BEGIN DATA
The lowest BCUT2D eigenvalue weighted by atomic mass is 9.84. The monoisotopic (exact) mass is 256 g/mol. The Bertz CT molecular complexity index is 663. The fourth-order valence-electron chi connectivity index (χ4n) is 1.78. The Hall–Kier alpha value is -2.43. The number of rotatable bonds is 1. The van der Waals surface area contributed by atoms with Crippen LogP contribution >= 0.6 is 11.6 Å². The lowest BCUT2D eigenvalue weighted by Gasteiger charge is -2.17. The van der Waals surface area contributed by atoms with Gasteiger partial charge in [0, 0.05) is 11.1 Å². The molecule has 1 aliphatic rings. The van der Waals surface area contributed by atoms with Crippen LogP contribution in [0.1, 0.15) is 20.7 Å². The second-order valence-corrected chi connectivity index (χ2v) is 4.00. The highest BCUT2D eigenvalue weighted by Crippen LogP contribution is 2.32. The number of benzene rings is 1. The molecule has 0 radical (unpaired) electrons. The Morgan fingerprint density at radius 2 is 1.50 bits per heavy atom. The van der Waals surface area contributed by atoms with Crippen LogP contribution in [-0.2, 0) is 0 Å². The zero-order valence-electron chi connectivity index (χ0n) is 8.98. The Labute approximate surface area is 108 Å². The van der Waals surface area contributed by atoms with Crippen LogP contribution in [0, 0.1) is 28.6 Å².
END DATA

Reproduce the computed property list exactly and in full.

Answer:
The lowest BCUT2D eigenvalue weighted by atomic mass is 9.84. The monoisotopic (exact) mass is 256 g/mol. The Bertz CT molecular complexity index is 663. The fourth-order valence-electron chi connectivity index (χ4n) is 1.78. The Hall–Kier alpha value is -2.43. The number of rotatable bonds is 1. The van der Waals surface area contributed by atoms with Crippen LogP contribution >= 0.6 is 11.6 Å². The lowest BCUT2D eigenvalue weighted by Gasteiger charge is -2.17. The van der Waals surface area contributed by atoms with Gasteiger partial charge in [0, 0.05) is 11.1 Å². The molecule has 1 aliphatic rings. The van der Waals surface area contributed by atoms with Crippen LogP contribution in [0.1, 0.15) is 20.7 Å². The second-order valence-corrected chi connectivity index (χ2v) is 4.00. The highest BCUT2D eigenvalue weighted by Crippen LogP contribution is 2.32. The number of benzene rings is 1. The molecule has 0 radical (unpaired) electrons. The Morgan fingerprint density at radius 2 is 1.50 bits per heavy atom. The van der Waals surface area contributed by atoms with Crippen LogP contribution in [-0.2, 0) is 0 Å². The zero-order valence-electron chi connectivity index (χ0n) is 8.98. The Labute approximate surface area is 108 Å². The van der Waals surface area contributed by atoms with Crippen LogP contribution in [0, 0.1) is 28.6 Å².